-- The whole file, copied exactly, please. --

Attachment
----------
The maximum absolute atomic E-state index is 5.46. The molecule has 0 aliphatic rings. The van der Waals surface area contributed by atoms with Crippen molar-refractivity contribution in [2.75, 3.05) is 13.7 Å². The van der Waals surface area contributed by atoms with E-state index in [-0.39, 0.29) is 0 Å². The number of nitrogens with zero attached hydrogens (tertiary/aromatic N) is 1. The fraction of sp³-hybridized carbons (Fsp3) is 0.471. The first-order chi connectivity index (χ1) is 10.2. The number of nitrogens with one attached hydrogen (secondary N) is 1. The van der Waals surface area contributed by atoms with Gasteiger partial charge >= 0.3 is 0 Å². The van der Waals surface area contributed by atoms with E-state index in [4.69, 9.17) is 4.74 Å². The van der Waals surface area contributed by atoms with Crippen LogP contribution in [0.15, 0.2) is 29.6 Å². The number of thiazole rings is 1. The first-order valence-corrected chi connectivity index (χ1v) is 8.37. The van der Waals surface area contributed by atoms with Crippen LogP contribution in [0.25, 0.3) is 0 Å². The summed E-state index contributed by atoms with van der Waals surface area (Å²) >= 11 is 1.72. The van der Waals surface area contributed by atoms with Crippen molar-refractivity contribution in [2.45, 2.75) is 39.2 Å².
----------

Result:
The maximum absolute atomic E-state index is 5.46. The molecule has 0 aliphatic rings. The van der Waals surface area contributed by atoms with Crippen molar-refractivity contribution in [2.75, 3.05) is 13.7 Å². The van der Waals surface area contributed by atoms with E-state index in [-0.39, 0.29) is 0 Å². The number of nitrogens with zero attached hydrogens (tertiary/aromatic N) is 1. The fraction of sp³-hybridized carbons (Fsp3) is 0.471. The first-order chi connectivity index (χ1) is 10.2. The number of nitrogens with one attached hydrogen (secondary N) is 1. The van der Waals surface area contributed by atoms with Gasteiger partial charge >= 0.3 is 0 Å². The van der Waals surface area contributed by atoms with E-state index in [4.69, 9.17) is 4.74 Å². The van der Waals surface area contributed by atoms with Crippen LogP contribution in [0.15, 0.2) is 29.6 Å². The number of thiazole rings is 1. The first-order valence-corrected chi connectivity index (χ1v) is 8.37. The van der Waals surface area contributed by atoms with Crippen LogP contribution in [0.25, 0.3) is 0 Å². The summed E-state index contributed by atoms with van der Waals surface area (Å²) >= 11 is 1.72. The van der Waals surface area contributed by atoms with Crippen molar-refractivity contribution in [2.45, 2.75) is 39.2 Å².